And ye: see Malachi 4:2.

Shall tread down the wicked: now the ungodly, proud, and atheistical despisers of God, providence, and future judgments. do tread down those that fear God and are godly, but it shall not be so always; that word, Psalm 58:10,11, and that, Isaiah 66:24, and that, Revelation 18:20, shall be fulfilled in the overthrow of the bad, and in the triumphs of the good. But, more particularly, this treading seems to be intended of those who, after the sacking and burning of Jerusalem, should return either to view the ruins. or to dwell there, and so should, in going lip and down. tread upon the wicked, either buried in the ruins or consumed to ashes.

For they shall be ashes under the soles of your feet: by this it appears that these preserved ones did not barbarously tread upon the entire bodies of the wicked, but upon the ashes of those bodies, by the fire consumed and turned into ashes, and mixed with the ashes of their houses and goods.

In the day that I shall do this; burn Jerusalem and the temple, with the citizens and priests whose carcasses were slain by the sword, or their persons, surprised with the flames, shall be burnt up. And so both this and much of the first verse may be literally understood, and was so fulfilled by Titus and his soldiers, A.D. 73.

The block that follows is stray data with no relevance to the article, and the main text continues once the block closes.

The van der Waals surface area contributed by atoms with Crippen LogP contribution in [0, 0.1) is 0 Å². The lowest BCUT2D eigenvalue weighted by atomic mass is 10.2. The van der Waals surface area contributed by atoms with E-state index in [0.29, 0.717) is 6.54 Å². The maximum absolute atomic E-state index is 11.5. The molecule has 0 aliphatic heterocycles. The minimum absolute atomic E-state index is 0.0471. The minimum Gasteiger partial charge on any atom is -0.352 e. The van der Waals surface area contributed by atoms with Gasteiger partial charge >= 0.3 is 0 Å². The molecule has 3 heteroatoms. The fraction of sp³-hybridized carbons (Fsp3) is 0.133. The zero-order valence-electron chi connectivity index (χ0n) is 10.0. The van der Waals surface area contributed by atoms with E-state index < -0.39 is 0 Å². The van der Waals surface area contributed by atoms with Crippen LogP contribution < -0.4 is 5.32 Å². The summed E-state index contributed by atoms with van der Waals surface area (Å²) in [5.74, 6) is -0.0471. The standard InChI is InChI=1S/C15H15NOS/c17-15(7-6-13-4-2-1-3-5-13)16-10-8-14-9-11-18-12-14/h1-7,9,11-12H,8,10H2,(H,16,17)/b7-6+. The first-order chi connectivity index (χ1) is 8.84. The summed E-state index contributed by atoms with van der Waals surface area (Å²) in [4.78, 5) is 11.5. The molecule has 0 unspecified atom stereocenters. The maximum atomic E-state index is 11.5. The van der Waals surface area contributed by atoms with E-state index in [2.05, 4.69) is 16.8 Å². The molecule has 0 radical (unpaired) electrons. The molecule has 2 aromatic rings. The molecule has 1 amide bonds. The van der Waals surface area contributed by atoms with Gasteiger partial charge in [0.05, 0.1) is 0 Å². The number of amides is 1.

And ye shall tread down the wicked,.... As grapes in the winepress, as Christ did before them, Isaiah 63:2 and they by virtue of him; who makes them more than conquerors through himself, over all their enemies, spiritual and temporal:

for they shall be ashes under the soles of your feet; this refers to the burning of them, Malachi 4:1 and may be literally understood of their being burnt with the city and temple; when afterwards, as Grotius observes, the city of Jerusalem being in some measure rebuilt, and called Aelia, there was a Christian church in it, governed by bishops, who were converted Jews; and so might be literally said to trample upon the ashes of the wicked, who had persecuted them in times past, they being upon the very spot where these men were destroyed by fire: